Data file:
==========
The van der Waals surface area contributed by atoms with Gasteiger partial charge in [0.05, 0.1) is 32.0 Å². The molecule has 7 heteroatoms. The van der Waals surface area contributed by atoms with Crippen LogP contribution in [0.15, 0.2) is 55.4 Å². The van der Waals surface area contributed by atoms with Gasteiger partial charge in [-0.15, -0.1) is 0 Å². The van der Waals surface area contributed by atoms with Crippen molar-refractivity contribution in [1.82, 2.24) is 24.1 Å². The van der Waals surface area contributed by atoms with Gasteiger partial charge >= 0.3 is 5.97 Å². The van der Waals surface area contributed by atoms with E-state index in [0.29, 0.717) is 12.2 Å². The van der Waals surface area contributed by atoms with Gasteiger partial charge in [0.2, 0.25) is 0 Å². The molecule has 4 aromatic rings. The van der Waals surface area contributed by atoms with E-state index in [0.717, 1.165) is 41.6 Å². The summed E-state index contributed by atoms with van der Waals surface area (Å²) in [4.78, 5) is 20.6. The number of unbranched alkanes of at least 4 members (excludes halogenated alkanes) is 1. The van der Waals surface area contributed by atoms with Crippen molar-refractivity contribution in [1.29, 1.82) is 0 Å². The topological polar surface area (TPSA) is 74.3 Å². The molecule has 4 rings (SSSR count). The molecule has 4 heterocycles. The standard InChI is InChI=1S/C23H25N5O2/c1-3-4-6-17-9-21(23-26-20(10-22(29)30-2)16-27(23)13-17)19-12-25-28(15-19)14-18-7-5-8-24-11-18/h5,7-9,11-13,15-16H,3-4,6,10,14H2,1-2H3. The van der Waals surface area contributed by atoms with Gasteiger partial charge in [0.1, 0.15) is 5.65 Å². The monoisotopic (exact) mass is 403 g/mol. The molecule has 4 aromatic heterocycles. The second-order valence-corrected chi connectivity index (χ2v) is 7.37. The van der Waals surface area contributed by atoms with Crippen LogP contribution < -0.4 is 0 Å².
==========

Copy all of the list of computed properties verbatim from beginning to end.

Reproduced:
The van der Waals surface area contributed by atoms with Gasteiger partial charge in [0.05, 0.1) is 32.0 Å². The molecule has 7 heteroatoms. The van der Waals surface area contributed by atoms with Crippen LogP contribution in [0.15, 0.2) is 55.4 Å². The van der Waals surface area contributed by atoms with Gasteiger partial charge in [-0.15, -0.1) is 0 Å². The van der Waals surface area contributed by atoms with Crippen molar-refractivity contribution in [1.82, 2.24) is 24.1 Å². The van der Waals surface area contributed by atoms with Gasteiger partial charge >= 0.3 is 5.97 Å². The van der Waals surface area contributed by atoms with E-state index in [0.29, 0.717) is 12.2 Å². The van der Waals surface area contributed by atoms with Gasteiger partial charge in [0.2, 0.25) is 0 Å². The molecule has 4 aromatic rings. The van der Waals surface area contributed by atoms with E-state index in [0.717, 1.165) is 41.6 Å². The summed E-state index contributed by atoms with van der Waals surface area (Å²) in [4.78, 5) is 20.6. The number of unbranched alkanes of at least 4 members (excludes halogenated alkanes) is 1. The van der Waals surface area contributed by atoms with Crippen molar-refractivity contribution in [1.29, 1.82) is 0 Å². The topological polar surface area (TPSA) is 74.3 Å². The molecule has 4 rings (SSSR count). The molecule has 4 heterocycles. The standard InChI is InChI=1S/C23H25N5O2/c1-3-4-6-17-9-21(23-26-20(10-22(29)30-2)16-27(23)13-17)19-12-25-28(15-19)14-18-7-5-8-24-11-18/h5,7-9,11-13,15-16H,3-4,6,10,14H2,1-2H3. The van der Waals surface area contributed by atoms with Gasteiger partial charge in [0.1, 0.15) is 5.65 Å². The monoisotopic (exact) mass is 403 g/mol. The molecule has 4 aromatic heterocycles. The second-order valence-corrected chi connectivity index (χ2v) is 7.37. The van der Waals surface area contributed by atoms with Crippen LogP contribution < -0.4 is 0 Å².